Simon H. Friedman explores the various ways in which carbon is inherently tied to our lives — beyond its elegant, treasured role in organic chemistry.
The organic chemist's view of carbon can be like the New Yorker's view of the world, which to them ends at the edge of Manhattan. For the organic chemist, carbon is the element that makes the beautiful, predictable, regular scaffolds of drugs, pesticides and dyes: all that wonderful stuff that saves lives, increases crop yields and allows for the convenient printing of T-shirts with timely messages. And all constructed with the enticing angles that Pauling explained but that Euclid and the ancients conceived (the 180°, 120° and 109.5° of sp-, sp2- and sp3-hybridized carbon).
The diversity of stable structures that are possible with carbon is unrivalled in the periodic table. With the addition of the fullerenes in the 1980s, the already impressive list of allotropic forms of carbon (including diamond, graphite and amorphous carbon) further expanded. And one estimate is that there are more possible carbon-based small molecules than there are atoms in the universe. This suggests continued employment for organic chemists for the foreseeable future.
Yet, in the same way in which there is an entire world west of the Hudson river, there are entire worlds of carbon that have had an equal if not bigger impact on our lives. At the risk of offending the delicate sensibilities of some organic chemists, and for the sake of completeness, I am forced to elaborate on these now.
If organic chemistry is the first world of carbon, then the second is steel. Without carbon you still have iron, which is just fine if all you need to do is shoe a horse, but not quite up to the task of making things that are large and durable. Add about one per cent of carbon to your iron, however, and you have made steel — you can now construct useful things, like bulldozers and buildings that are half a mile high. This effect of carbon arises from structural characteristics. By itself, iron forms a regular crystalline lattice that consists of closely packed planes that can slip over each other. The slipping of these planes allows iron to fail structurally under relatively light loads.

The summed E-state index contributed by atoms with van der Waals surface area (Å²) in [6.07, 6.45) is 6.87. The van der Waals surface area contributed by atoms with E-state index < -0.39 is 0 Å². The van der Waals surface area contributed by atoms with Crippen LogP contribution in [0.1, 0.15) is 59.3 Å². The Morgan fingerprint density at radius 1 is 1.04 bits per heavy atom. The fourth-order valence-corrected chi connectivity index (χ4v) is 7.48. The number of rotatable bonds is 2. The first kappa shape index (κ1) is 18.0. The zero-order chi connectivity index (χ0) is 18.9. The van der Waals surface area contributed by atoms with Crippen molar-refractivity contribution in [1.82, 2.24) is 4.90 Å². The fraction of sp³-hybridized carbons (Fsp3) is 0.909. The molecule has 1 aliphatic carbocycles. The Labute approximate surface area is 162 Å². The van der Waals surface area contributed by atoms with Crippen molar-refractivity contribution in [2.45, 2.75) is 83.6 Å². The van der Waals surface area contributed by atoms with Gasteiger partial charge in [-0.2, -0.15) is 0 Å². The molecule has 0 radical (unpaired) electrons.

Carbon helps to solve this problem because carbon atoms find a niche in interstitial sites of the iron lattice. Although irregularly located, they give rise to interactions that prevent the planes of iron atoms from slipping over each other, leading to an increase in strength for the resultant steel. Here, however, there is no atomic-level aesthetic at play, no regularity and no appealing geometry. In fact, that percentage of carbon can even vary, resulting in different bulk properties — hardness, ductility, tensile strength — of the steel. Bulk properties; you can almost hear the organic chemists shuddering.
The third world of carbon is also a world of bulk properties. And that world, in a word, is 'plastics'. Plastics, or polymers, have completely reshaped the way things are made. Carbon allows for the construction of the monomers that conveniently link to each other to make a wide diversity of polymers that have all sorts of useful properties, for example mouldability or biodegradability. An item that needed dozens of operations to machine in the first half of the twentieth century could be replaced in the second half by one made with one squirt of polymer into an injection mould. Owners of intraocular lenses and Happy Meal toys the world over rejoiced.
The fourth and final world of carbon is the world of energy. Carbon is the major source of energy our civilization runs on: crude oil, coal and natural gas. These carbon sources are simply burned to drive pistons or turbines and in the process create carbon dioxide. Carbon dioxide is the final thermodynamic sink, because the two oxygen–carbon double bonds formed are strong, and there is nowhere lower on the energy landscape for carbon to conveniently go.
But for all the roles adopted by carbon in its many worlds, to the organic chemist, simply burning carbon for its energy must surely be akin to burning your books when you are cold, or eating next year's seeds when you are hungry. It suggests a level of desperation and a betrayal of the wonders the carbon atom has the potential to create. Perhaps it is in the refined aesthetic of the organic chemist that we can find an important message about the beauty of carbon that can be delivered to the rest of the world.